Always one to do things a little differently, Cabana’s recent comedy tour with Marty DeRosa involves Cabana and DeRosa providing commentary to bad wrestling matches. It’s a simple enough idea, but again, like when he introduced us to “The Art of Wrestling” podcast, it’s something that’s not really been done before in this capacity. I haven’t seen the show so I can’t comment on whether it’s actually funny or not. But at this stage, I think it’s safe to give Colt the benefit of the doubt.

The Wrestling Road Diaries

Like the wrestling, podcasting and comedy wasn’t enough, Cabana is also a documentary film star. Well, as far as stars of documentaries go. Cabana was one of the stars of “The Wrestling Road Diaries.” The film followed Colt Cabana, Bryan Danielson and…that other guy (Sal Rinauro. I had to go check. Sorry, Sal) as they travelled from city to city to town to shack wrestling on Bryan Danielson’s final indie shows before heading to the WWE. The film was one of those really interesting and rare looks behind the curtain of the independent wrestling world. We got to see what the life of an independent pro-wrestler is like. The wrestling, the traveling, the fans, and the friendships. If you haven’t seen it yet, you really should. The success of the film led to its sequel, the illgramtically (not a word) titled “Wrestling Road Diaries Too.” This time, Colt is joined on the road by former WWE Superstars Cliff Compton (WWE’s Domino) and Big LG (WWE’s Festus/Luck Gallows) for another round of road stories.

The Verdict

“The Wrestling Road Diaries Too” kind of sums up Cabana’s career at this point. In “Road Diaries One,” Brian Danielson is on his way out of the indies and heading towards the monster that is WWE. Meanwhile, Colt Cabana continued with his very successful career as an independent pro-wrestler. In “Road Diaries Too,” Cabana is joined by two pro-wrestlers who have left the WWE and returned to the independent circuit. People seem to be moving in different directions around Cabana, some are getting picked up for the big leagues, some are returning to the minor leagues. (Sorry, independent wrestling promotions, as great as a lot of you are, if the WWE is the majors then independent promotions are the minors. It’s simple baseball. A sport I know nothing about) All the while, Cabana has remained in the exact same place. He’s more a less become a mainstay of the independent wrestling world.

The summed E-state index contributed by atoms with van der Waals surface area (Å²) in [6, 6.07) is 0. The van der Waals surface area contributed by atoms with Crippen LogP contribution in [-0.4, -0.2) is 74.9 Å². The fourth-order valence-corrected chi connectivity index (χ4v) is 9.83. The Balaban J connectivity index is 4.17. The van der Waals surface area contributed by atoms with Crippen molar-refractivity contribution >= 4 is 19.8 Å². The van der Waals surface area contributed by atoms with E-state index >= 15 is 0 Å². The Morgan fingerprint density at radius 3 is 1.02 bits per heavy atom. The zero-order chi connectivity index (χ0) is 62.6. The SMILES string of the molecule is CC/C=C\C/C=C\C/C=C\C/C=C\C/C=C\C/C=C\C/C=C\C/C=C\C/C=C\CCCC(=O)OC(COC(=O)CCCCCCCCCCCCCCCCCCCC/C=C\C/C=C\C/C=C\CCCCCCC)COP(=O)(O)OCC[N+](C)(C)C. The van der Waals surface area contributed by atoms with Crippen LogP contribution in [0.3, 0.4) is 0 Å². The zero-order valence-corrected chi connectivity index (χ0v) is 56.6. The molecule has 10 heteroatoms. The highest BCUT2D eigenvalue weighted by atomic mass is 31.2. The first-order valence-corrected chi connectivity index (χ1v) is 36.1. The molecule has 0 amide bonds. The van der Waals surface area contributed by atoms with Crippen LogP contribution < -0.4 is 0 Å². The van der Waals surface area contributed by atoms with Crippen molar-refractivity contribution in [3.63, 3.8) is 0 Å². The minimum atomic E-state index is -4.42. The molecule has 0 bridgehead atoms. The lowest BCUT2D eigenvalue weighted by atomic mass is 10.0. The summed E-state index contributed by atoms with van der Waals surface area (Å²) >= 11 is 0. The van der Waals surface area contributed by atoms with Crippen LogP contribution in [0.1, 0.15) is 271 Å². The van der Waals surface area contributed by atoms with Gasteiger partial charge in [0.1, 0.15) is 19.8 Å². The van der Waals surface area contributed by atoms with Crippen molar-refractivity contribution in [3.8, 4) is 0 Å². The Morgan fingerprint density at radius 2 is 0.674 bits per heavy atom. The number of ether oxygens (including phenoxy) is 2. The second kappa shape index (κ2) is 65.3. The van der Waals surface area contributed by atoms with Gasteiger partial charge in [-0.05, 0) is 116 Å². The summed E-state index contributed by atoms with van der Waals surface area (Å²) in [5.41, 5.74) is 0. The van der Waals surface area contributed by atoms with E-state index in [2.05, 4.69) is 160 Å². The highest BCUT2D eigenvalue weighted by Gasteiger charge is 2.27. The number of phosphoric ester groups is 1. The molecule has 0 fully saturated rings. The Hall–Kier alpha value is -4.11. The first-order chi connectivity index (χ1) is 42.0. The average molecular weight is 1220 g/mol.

When CM punk waved and said hello to Colt Cabana during his infamous pipe bomb, I thought that Cabana’s arrival to the WWE was imminent. Whether it be as Colt Cabana, Matt Classic (My favourite!), a returning Scotty Goldman, or plain old Scott Colton. Cabana seems like the perfect fit. But, nothing happened. More recently, Cabana mentioned on his podcast that he went to the WWE and tried out as an announcer. Again, I expected Cabana would be a sure thing and the WWE would finally snap him up from the independent world, like they have many of Cabana’s colleagues like Sami Zayn (El Generico), Cesaro (Claudio Castagnoli), that new NXT referee that looks like Drake Younger from CZW (Drake Younger), among others. And again, nothing. Of course, the WWE could still give Cabana the call up and we’ll soon be seeing him alongside Maggle and Bradshaw at the announce table. Heck, with Santino having recently retired from in-ring performing, there’s suddenly an opening for resident comedy wrestler. Cabana would be perfect for that position. However, there is a feeling that if Cabana was ever going to make his triumphant return to the WWE, it would have happened by now. So the questions remain. Has Cabana peaked? Is he still relevant in 2014? Short answers: No and absolutely, respectively. No, he hasn’t peaked, and yes, he’s still relevant.